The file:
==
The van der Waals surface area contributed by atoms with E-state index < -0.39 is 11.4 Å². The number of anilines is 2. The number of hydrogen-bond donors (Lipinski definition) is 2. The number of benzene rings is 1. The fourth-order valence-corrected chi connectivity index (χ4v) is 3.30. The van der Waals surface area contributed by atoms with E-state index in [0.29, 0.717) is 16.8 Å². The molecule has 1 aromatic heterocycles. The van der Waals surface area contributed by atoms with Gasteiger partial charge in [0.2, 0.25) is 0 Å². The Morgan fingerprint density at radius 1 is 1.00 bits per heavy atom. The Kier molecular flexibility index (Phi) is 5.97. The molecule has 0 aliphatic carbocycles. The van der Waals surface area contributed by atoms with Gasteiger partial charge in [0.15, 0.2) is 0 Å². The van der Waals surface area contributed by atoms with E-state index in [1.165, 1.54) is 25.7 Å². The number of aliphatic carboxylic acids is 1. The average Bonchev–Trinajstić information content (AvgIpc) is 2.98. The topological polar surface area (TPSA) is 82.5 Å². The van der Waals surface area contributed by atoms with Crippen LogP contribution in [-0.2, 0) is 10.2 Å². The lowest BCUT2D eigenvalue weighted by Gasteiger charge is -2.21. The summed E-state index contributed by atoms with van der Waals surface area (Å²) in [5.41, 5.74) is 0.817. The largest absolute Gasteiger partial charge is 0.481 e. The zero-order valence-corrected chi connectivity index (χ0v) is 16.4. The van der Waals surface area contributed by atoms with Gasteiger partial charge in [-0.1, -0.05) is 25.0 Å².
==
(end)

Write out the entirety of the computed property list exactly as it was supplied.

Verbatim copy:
The van der Waals surface area contributed by atoms with E-state index < -0.39 is 11.4 Å². The number of anilines is 2. The number of hydrogen-bond donors (Lipinski definition) is 2. The number of benzene rings is 1. The fourth-order valence-corrected chi connectivity index (χ4v) is 3.30. The van der Waals surface area contributed by atoms with E-state index in [0.29, 0.717) is 16.8 Å². The molecule has 1 aromatic heterocycles. The van der Waals surface area contributed by atoms with Gasteiger partial charge in [0.2, 0.25) is 0 Å². The Morgan fingerprint density at radius 1 is 1.00 bits per heavy atom. The Kier molecular flexibility index (Phi) is 5.97. The molecule has 0 aliphatic carbocycles. The van der Waals surface area contributed by atoms with Gasteiger partial charge in [0.15, 0.2) is 0 Å². The van der Waals surface area contributed by atoms with E-state index in [1.165, 1.54) is 25.7 Å². The number of aliphatic carboxylic acids is 1. The average Bonchev–Trinajstić information content (AvgIpc) is 2.98. The topological polar surface area (TPSA) is 82.5 Å². The van der Waals surface area contributed by atoms with Crippen LogP contribution in [-0.2, 0) is 10.2 Å². The lowest BCUT2D eigenvalue weighted by Gasteiger charge is -2.21. The summed E-state index contributed by atoms with van der Waals surface area (Å²) in [5.41, 5.74) is 0.817. The largest absolute Gasteiger partial charge is 0.481 e. The zero-order valence-corrected chi connectivity index (χ0v) is 16.4. The van der Waals surface area contributed by atoms with Gasteiger partial charge in [-0.1, -0.05) is 25.0 Å².